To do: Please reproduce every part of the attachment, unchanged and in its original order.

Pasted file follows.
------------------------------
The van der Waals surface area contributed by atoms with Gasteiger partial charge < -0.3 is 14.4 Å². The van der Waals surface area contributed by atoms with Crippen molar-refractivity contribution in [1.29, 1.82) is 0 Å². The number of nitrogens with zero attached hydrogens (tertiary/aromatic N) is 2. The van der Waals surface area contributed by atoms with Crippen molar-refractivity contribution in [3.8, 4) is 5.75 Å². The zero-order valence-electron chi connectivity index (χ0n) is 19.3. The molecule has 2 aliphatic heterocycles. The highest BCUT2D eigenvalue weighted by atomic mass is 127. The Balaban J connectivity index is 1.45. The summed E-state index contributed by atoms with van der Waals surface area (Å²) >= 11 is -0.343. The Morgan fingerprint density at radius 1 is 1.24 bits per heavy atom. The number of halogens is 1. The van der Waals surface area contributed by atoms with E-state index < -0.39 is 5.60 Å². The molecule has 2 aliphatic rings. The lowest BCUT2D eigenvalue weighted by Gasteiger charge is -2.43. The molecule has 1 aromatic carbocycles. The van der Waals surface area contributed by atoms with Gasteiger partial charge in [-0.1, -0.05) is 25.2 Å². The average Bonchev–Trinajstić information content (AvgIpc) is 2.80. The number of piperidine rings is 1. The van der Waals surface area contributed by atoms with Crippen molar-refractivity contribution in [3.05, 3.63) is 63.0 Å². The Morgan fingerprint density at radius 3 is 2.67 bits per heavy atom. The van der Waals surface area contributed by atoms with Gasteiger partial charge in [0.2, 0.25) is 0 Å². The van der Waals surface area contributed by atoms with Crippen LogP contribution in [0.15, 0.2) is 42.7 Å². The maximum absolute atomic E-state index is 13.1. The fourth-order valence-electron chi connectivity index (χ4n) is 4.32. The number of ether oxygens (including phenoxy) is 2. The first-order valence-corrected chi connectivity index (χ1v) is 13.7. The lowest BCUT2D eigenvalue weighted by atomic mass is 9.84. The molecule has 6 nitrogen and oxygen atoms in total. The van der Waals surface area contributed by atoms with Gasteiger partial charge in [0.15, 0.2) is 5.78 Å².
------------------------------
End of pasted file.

The van der Waals surface area contributed by atoms with Gasteiger partial charge < -0.3 is 14.4 Å². The van der Waals surface area contributed by atoms with Crippen molar-refractivity contribution in [1.29, 1.82) is 0 Å². The number of nitrogens with zero attached hydrogens (tertiary/aromatic N) is 2. The van der Waals surface area contributed by atoms with Crippen molar-refractivity contribution in [3.8, 4) is 5.75 Å². The zero-order valence-electron chi connectivity index (χ0n) is 19.3. The molecule has 2 aliphatic heterocycles. The highest BCUT2D eigenvalue weighted by atomic mass is 127. The Balaban J connectivity index is 1.45. The summed E-state index contributed by atoms with van der Waals surface area (Å²) >= 11 is -0.343. The Morgan fingerprint density at radius 1 is 1.24 bits per heavy atom. The number of halogens is 1. The van der Waals surface area contributed by atoms with E-state index < -0.39 is 5.60 Å². The molecule has 2 aliphatic rings. The lowest BCUT2D eigenvalue weighted by Gasteiger charge is -2.43. The molecule has 1 aromatic carbocycles. The van der Waals surface area contributed by atoms with Gasteiger partial charge in [-0.1, -0.05) is 25.2 Å². The average Bonchev–Trinajstić information content (AvgIpc) is 2.80. The number of piperidine rings is 1. The van der Waals surface area contributed by atoms with Crippen molar-refractivity contribution in [3.05, 3.63) is 63.0 Å². The Morgan fingerprint density at radius 3 is 2.67 bits per heavy atom. The van der Waals surface area contributed by atoms with Gasteiger partial charge in [0.2, 0.25) is 0 Å². The van der Waals surface area contributed by atoms with Crippen LogP contribution in [0.15, 0.2) is 42.7 Å². The maximum absolute atomic E-state index is 13.1. The fourth-order valence-electron chi connectivity index (χ4n) is 4.32. The number of ether oxygens (including phenoxy) is 2. The first-order valence-corrected chi connectivity index (χ1v) is 13.7. The lowest BCUT2D eigenvalue weighted by atomic mass is 9.84. The molecule has 6 nitrogen and oxygen atoms in total. The van der Waals surface area contributed by atoms with Gasteiger partial charge in [0.15, 0.2) is 5.78 Å².